File | THE CHIMES
(This story was originally published in print on Feb. 6, 2020).
Theatre 21 is about to be shaken up. The theatre program will depart from the Department of Communication Studies and merge into the Conservatory of Music this fall. While the program will experience a change in dynamic, the switch will also make room for new opportunities, including grander productions, a more performance-based education and a new musical theatre major.
Over the years, the department has made headway in size and reputation, but there is still plenty of room for theatre to flourish. The recent addition of a new dean helped inspire the department to take the charge to expand. According to Zachary Bortot, assistant professor of theatre, the goal has always been getting theatre to stand on its own. Right now, it is a program, and the goal is for it to become its own department someday. Students can look forward to new opportunities that will come with the program’s upcoming advancements.
“It’s gotten to a point now where we’ve made so many advances and strides that it just makes more sense for us to be partnered with another performing art,” Bortot said.
Moving to the Conservatory is also a better organizational fit for theatre. According to Bortot, the Conservatory has more administrative support and understands the needs associated with performance. In addition, Todd Guy, dean of fine arts and communication, has been highly supportive of both the theatre and music programs since joining the team in fall 2018, according to Bortot.
Furthermore, the exciting introduction of a musical theatre program, which arrives this fall, drives the changes to Theatre 21’s structure. The new concentration will be under the theatre major and students are already auditioning to be a part of it.
Theatre 21 will house its upcoming shows in new spaces as the department anticipates the removal of their previous home, a narrow, independent building across from Perez Hall. Sutherland Auditorium and Mayers Auditorium are potential locations and the department has even used the amphitheatre behind Hope Hall in the past. Until they find a new permanent space, production locations will depend on the types of shows the department decides to put on.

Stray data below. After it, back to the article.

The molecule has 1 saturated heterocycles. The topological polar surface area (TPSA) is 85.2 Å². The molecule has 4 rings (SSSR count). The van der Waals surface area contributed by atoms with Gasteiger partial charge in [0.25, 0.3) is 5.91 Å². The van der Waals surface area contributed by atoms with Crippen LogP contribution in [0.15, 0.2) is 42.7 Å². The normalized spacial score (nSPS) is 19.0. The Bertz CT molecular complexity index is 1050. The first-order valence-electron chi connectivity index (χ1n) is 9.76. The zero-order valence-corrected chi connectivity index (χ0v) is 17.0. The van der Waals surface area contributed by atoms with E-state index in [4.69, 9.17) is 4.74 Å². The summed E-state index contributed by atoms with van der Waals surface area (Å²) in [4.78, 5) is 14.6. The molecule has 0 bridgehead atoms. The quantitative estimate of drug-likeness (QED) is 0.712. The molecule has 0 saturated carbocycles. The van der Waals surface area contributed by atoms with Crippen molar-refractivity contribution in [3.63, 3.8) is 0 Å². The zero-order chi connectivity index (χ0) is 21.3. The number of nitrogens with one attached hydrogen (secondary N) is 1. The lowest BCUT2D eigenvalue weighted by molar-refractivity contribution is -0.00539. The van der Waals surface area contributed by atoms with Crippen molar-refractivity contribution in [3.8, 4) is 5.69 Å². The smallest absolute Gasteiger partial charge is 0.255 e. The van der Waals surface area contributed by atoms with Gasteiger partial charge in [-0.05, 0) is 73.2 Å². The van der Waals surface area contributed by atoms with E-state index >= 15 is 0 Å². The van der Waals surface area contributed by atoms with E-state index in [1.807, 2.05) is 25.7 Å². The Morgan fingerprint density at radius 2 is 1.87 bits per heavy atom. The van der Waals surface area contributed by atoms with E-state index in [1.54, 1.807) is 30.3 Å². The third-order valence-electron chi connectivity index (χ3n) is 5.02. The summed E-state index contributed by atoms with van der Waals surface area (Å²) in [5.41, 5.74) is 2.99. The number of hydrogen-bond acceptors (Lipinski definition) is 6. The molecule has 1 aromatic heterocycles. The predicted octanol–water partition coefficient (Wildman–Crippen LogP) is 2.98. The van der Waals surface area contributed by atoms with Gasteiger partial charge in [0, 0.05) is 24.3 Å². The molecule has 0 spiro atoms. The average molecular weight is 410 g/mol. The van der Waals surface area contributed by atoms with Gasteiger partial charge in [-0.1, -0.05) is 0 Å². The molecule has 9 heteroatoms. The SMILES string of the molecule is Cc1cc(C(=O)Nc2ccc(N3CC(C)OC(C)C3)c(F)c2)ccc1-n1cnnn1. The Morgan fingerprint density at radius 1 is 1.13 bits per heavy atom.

The new musical theatre program also opens up opportunity for Theatre 21 to put on more musicals and larger-scale productions. According to Bortot, the department would aim to put on a musical at least every other year. The growth in number of musicals has already been evident in the last couple of months, as Theatre 21 performed “The Last Five Years” in December, and its most recent collaboration with the Conservatory and Biola Youth Theatre, “The Music Man,” last month.
“I think it opens up a lot of doors for bigger productions and more complex productions, which is good for attracting new incoming students and audiences that otherwise wouldn’t have known that we have a theatre program,” said Brynn Nieuwenhuis, a sophomore theatre major.
OPPORTUNITY TO GROW
Merging Theatre 21 with the Conservatory allows the theatre program to strengthen its reputation. Although the program has faced struggles with its small size, it is starting to gain recognition. OnStage Blog even ranked Biola as having one of the Top 25 B.A. theatre programs in 2018–2019.
“People are starting to recognize that we’re offering something really good and we’re capable of some strong work,” Bortot said. “I think moving to the Conservatory is going to allow us to continue to grow and expand in what we can offer and strengthen that reputation.”
Through the departmental change, students will have more options to explore in their theatrical education, including a more performance-based education rather than communications-based. By joining the Conservatory, students have the opportunity to wear many different hats, giving them a broader skill set to prepare for the performing arts industry.
Students look forward to the opportunity to enter into new territory and try their hand at different skills. Although junior theatre major Micah Johnson appreciates the community and family-oriented nature of theatre, he is excited to make new connections with the Conservatory. Joining the Conservatory will bring a new dynamic, but Theatre 21 has a lot of growth to anticipate.
“I hope it will shake up my expectations for what Theatre 21 is,” Johnson said. “Art is all about shaking up expectations.”